Around 350 Irish jobs at risk as Facebook owner Meta announces cuts

About 350 Meta jobs in Ireland are at risk in what the Irish government sees as a “shrinkage” of the lucrative tech sector.

Employees of Meta, Facebook’s parent company, were reluctant to speak to media gathered outside the tech giant’s European headquarters in Dublin about the confirmation of thousands of job cuts.

People leaving the Grand Canal Dock building declined to give their reaction to the fact that 11,000 workers worldwide have been made redundant.

It is understood that the redundancies in Meta’s operations in Ireland will be in line with the global workforce reduction of 13%, with people familiar with the process suggesting that 350 jobs are at risk.

A steady stream of people were seen entering and leaving Meta headquarters on Wednesday afternoon, but none answered questions, including whether employees had been advised not to speak to reporters.

Irish law requires a process of information and consultation with employee representatives to be carried out at least 30 days before notice of redundancy is given, with ‘enhanced exit’ or redundancy packages offered in most cases.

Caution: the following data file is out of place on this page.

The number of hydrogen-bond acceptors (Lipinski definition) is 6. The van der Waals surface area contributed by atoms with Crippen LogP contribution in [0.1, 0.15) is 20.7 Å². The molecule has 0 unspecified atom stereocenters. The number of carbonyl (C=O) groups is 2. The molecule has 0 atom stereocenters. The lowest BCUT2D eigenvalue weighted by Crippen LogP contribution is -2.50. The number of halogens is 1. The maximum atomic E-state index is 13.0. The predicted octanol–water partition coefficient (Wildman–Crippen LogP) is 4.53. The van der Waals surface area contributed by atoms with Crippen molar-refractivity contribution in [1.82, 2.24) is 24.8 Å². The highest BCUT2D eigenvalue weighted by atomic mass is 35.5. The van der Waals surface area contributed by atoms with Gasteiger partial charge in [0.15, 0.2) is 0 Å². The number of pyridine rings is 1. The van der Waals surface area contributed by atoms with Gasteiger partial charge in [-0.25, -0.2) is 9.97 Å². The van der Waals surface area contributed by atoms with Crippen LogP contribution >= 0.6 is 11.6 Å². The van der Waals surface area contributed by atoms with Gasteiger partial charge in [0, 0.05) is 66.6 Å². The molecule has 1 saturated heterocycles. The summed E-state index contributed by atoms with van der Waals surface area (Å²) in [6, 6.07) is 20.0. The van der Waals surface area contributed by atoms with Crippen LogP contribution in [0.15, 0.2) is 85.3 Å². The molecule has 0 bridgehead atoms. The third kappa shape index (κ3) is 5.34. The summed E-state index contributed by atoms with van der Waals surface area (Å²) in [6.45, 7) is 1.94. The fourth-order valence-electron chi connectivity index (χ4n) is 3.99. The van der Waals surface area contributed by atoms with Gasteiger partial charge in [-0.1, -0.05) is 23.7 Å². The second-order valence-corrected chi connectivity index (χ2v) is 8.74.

Employees were told throughout the day that their roles were potentially at risk, with more specific numbers expected at the end of the consultation process.

Ireland’s Deputy Leader Leo Varadkar has briefed his Cabinet colleagues on the latest job losses in the tech sector, after Twitter and Stripe announced cuts to their workforces last week.

Mr Varadkar told ministers on Wednesday that this should not be seen as a major crisis in the technology sector, but rather as a downsizing after years of phenomenal growth.

The Minister for Tanaiste and Enterprise said the companies have given assurances that legal procedures will be followed.

He also said that staff who have lost their jobs will be offered government assistance to find another job, start their own business or go back to school.

The Irish government expects its tax revenue to suffer due to the loss of high-paying jobs.

Despite warnings about the Irish Treasury’s overreliance on corporation tax paid by several multinational tech giants with European headquarters in Dublin, the Irish government has indicated that it is not too dependent on a single sector of its economy.

Meta said it informed the Department of the Taoiseach, the Department of Enterprise and Ireland’s foreign investment agency, IDA, of the planned redundancies.

He also said the “restructuring” announced by chief executive Mark Zuckerberg would not impact Ireland’s status or “long-term investment plans” in Ireland.

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